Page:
Because they are new plays, not all of them are perfect. But it’s a terrific showcase and an opportunity to see vivid imaginations at work, tackling a host of issues and themes. For more information on the Chatham Playhouse, visit chathamplayers.org or call 973-635-7363. Opening in October is “Angels in America: Millennium Approaches” by Tony Kushner and directed by Bob Pridham.
CHATHAM, NJ – A bus station, a swimming pool and a war zone are just some of the unlikely places that make up the19th season of “Jersey Voices” at The Chatham Playhouse.
Although most of the plays are on the serious side, there are light moments as well. Loretta Napolitano’s “Aquasize” is set at a YMCA pool during a senior water aerobics class. While riffs on the elderly can often be more annoying than amusing, the playwright has injected enough humor and levity to keep it all moving along. Directed by Stephen Catron, the strong cast takes pot shots at each as they complain about sanitary conditions, body issues and a host of observations that are both hilarious and have the ring of truth. Directed by Stephen Catron and cleverly choreographed by Roxanna Wagner, this warm and entertaining play may have an afterlife in other venues.
“Fool Me Twice” also has a light touch. Set in the Middle Ages, the plot centers on a queen, her devoted Tyramius and the court jester. It seems the jester (Jeffry Foote) doesn’t quite measure up to the job, especially when it comes to juggling. Foote, however, does have a strong comic approach to the role. Jim Clancy plays Tyramius with great aplomb and dignity, while Miriam Salerno is the distraught Queen Helena. She really doesn’t want to lose the jester (or his head) and eventually finds a solution. Written by Jerrod Bogard and directed by Paul Bettys, the play has a clever twist.
The evening starts off with “The 5564 to Toronto.” Written by Karen JP Howes and directed by Ron Mulligan, this fast paced scenario features just two actors: Chip Prestera as Gavin and Anna Francis McCabe as Molly. Tension builds as Gavin tries to prevent Molly from boarding that bus from Buffalo to Toronto. Although they’re strangers, he has a premonition that something could go terribly wrong. The special effects are eerie and Gavin is all hyper energy, in an entertaining way, as he tries desperately to ‘save’ Molly.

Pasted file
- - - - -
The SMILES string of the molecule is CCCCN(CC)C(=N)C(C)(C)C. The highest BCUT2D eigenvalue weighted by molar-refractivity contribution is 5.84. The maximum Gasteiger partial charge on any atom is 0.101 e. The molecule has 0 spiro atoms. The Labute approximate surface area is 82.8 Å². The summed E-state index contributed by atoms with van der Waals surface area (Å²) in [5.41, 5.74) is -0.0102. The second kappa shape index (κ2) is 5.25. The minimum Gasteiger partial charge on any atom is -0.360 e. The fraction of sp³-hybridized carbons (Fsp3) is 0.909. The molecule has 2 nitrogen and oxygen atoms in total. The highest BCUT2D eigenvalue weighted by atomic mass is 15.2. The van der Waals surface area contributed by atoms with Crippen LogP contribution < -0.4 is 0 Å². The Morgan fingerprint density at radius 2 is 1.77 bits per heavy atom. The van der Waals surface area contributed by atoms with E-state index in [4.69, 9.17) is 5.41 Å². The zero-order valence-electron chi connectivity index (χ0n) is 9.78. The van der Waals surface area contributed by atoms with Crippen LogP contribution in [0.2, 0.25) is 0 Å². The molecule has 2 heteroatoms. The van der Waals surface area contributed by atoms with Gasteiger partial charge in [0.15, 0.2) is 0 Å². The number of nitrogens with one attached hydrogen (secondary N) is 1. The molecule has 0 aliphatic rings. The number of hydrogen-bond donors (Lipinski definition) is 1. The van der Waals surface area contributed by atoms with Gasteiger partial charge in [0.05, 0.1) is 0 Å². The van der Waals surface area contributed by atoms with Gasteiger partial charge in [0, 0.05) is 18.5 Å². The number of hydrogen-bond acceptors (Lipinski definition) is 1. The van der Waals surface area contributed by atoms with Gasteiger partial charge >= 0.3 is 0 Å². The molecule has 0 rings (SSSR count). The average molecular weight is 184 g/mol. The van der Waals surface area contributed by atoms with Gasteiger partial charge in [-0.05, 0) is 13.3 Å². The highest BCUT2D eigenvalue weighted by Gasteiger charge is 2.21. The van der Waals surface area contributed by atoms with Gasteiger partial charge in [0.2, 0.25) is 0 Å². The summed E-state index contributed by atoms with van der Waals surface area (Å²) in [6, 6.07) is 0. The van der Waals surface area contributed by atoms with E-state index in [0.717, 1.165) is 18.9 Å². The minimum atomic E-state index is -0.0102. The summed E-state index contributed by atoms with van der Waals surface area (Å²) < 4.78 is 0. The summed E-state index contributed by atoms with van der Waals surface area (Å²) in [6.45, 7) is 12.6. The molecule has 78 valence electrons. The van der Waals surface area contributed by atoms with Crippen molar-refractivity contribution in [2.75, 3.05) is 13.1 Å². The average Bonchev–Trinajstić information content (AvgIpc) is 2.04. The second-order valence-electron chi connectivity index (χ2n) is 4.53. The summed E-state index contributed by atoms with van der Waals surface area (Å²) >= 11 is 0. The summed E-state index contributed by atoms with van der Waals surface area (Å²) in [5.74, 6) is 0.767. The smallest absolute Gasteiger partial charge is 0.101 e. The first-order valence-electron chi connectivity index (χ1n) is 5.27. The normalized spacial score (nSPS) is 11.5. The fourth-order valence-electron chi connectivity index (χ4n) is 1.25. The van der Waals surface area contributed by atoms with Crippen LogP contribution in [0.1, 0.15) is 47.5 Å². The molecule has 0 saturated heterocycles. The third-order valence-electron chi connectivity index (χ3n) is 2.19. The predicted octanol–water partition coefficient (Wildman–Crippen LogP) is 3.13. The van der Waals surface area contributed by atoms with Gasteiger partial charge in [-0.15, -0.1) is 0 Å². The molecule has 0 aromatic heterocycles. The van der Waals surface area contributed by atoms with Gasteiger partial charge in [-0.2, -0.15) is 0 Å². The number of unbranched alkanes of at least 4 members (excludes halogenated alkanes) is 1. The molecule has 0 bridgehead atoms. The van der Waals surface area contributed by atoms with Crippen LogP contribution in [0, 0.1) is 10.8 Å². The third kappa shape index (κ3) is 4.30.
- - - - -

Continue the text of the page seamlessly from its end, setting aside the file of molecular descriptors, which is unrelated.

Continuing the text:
“One Woman’s Onions” by Mark McCarthy and directed by Arnold J. Buchiane centers on two women and their contrasting views on relationships. Tara Cioletti as Karen and Alexandra Landau as Phyllis expertly wield the kitchen knife as they banter back and forth about choices, challenges, loves and acceptance.
“The Most Beautiful Rock” by Eric Alter is a moving, intense piece about Sergeant Deehan, played by Jeff Maschi, and his time in the service. The love of his life, Beth, played by Cara Heary, is crucial to his view of the world. Directed by Joann Lopresti Scanlon, the cast includes Jon Beeler, Jim Clancy and Lewis T. Decker. There are poignant moments as we see Deehan’s struggles during the ravages of war.
“Keli Richards” by Ormar Kozarsky is an odd, disturbing piece about an actress and a man who has had a crush on her for years. You don’t know quite where this is going, but there’s enough fear and uncertainty to build suspense. Scott Tyler as Noah is especially convincing in his efforts to befriend the voluptuous Julie Anne Nolan, who is torn between feeling sorry for him and fearing him. Lewis T. Decker is Max, her bodyguard who has his own suspicions about Noah. Director Megan Ferentinos keeps the suspense building in this cliff hanger of a play.
Following the play was a talk-back, when audience members could ask about the process, play selections, casting and more. Bob Lukasik noted the Players received about 120 scripts, reducing them to 50 and ultimately to 12. Then directors were invited to select the plays they might like to direct. Auditions were held, he said, somewhat like speed dating. Actors would go from room to room and the directors would make notes on who would fit a particular part.
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